Right off the highway there’s turn after turn, and it’s his head, not his stomach, spinning. This part is still new to him, this foggy headspace between human and feral. He learned about it in school — the rage, the violence, is a byproduct of the energy going into the change, the bodily explosion taking place. The textbooks didn’t mention the way the beast chokes you as your vocal cords become something meant for another body, another size, so you cough and you dry heave and your chest fills to bursting with energy; how you’re filled to breaking but hollowed out and starving and there’s no way this human body can contain all of this hunger and anger, not while some meatbag is hitting every bump in the road and droning on about how many resources people like you take up in this city. The fucking meal on wheels doesn’t know he means people like you but you hear people like you in every sentence, until those are the only three words you can hear. Until all of those words blend together and the world becomes so sharp and clear and fuck if the night doesn’t look bright from this end of the car….

“This is it, my man,” is what DeShaun thinks the cabbie says, and it jolts DeShaun back, temporarily, into this all-too-tight human skin. Rubber-banding back from near-feral has him dizzy, and he looks up at the rearview mirror again. This time it’s amber eyes, not brown, meeting the cabbie’s gaze.

The cabbie’s gregariousness wavers. His heartbeat pounds as he turns the music down, as the car slows to a stop in front of the Kingsbridge Armory. It hasn’t been renamed anything special — they hadn’t even gotten the courtesy of being called the Kingsbridge Kennel. The renaming’s supposed to come in two years, when the renovation happens, when it becomes more than a heavily sealed space where they shove DeShaun and everyone else with the misfortune of having to use a kennel that relies solely on public funding.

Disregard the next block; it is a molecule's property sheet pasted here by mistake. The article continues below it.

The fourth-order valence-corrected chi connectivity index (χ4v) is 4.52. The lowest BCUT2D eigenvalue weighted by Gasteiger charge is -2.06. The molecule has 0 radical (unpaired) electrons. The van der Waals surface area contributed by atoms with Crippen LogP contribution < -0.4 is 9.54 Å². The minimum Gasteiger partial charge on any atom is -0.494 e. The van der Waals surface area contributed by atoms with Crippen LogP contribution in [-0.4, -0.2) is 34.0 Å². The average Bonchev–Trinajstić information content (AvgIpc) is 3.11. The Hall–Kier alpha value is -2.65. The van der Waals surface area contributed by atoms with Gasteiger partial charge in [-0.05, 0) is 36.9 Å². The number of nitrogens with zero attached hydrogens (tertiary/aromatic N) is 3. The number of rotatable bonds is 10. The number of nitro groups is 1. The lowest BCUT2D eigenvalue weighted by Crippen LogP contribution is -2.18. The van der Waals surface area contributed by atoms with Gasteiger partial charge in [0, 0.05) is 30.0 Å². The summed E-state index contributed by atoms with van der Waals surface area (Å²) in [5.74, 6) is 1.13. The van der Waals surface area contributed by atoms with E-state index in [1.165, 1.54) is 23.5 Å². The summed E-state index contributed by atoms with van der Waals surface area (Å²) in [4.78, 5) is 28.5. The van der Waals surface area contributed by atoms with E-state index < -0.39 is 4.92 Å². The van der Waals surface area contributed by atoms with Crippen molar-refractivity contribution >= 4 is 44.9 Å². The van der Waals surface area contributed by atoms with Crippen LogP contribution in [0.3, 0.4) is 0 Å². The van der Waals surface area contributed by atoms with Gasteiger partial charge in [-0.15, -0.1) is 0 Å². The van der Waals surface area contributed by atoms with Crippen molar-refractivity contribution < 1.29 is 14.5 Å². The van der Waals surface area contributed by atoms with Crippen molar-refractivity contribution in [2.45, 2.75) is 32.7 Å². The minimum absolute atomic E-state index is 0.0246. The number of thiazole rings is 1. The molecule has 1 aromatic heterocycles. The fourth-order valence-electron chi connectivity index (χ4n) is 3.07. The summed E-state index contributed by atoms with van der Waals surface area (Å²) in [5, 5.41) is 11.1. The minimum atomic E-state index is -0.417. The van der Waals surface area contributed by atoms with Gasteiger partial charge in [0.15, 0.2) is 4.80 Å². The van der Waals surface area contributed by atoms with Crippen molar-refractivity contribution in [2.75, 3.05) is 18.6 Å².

The taste of adrenaline on the air drowns out the incense smoke. “Didn’t realize there was a kennel up here,” the cabbie stammers.

DeShaun jams the cash through the open partition. The cabbie jolts at the sight of DeShaun’s arm — at the gray of the hoodie, the brown of his skin, and the shifting movement underneath his flesh. The cabbie takes the money, silent for the first time. DeShaun climbs out of the car on two legs even though he wants to be on four, as the human attendant at the door hurries him along.

The last words DeShaun manages sound something like, “No one ever does.”

© 2019 Danny Lore

About the author

Danny Lore

Danny Lore is a queer writer/editor hailing from Harlem and the Bronx. They’ve edited Black Mask’s The Wilds, as well as the The Good Fight Anthology, and are an acquiring editor at FIYAH Literary Magazine. You can check out their writing in FIYAH, Color Bloq, NIGHTLIGHT: A Horror Podcast, and more!

About the artist

Francesco Giani

Francesco Giani is an Italian illustrator who lives in Florence. He has worked as the visual communication manager of the Lucca Film Festival e Europa Cinema since 2012, where he collaborates with different publishers and companies, among them Centipede Press, Edizioni Inkiostro, Koch Media Entertainment/Midnight Factory, Balich Worldwide Shows, and Filmmaster Events.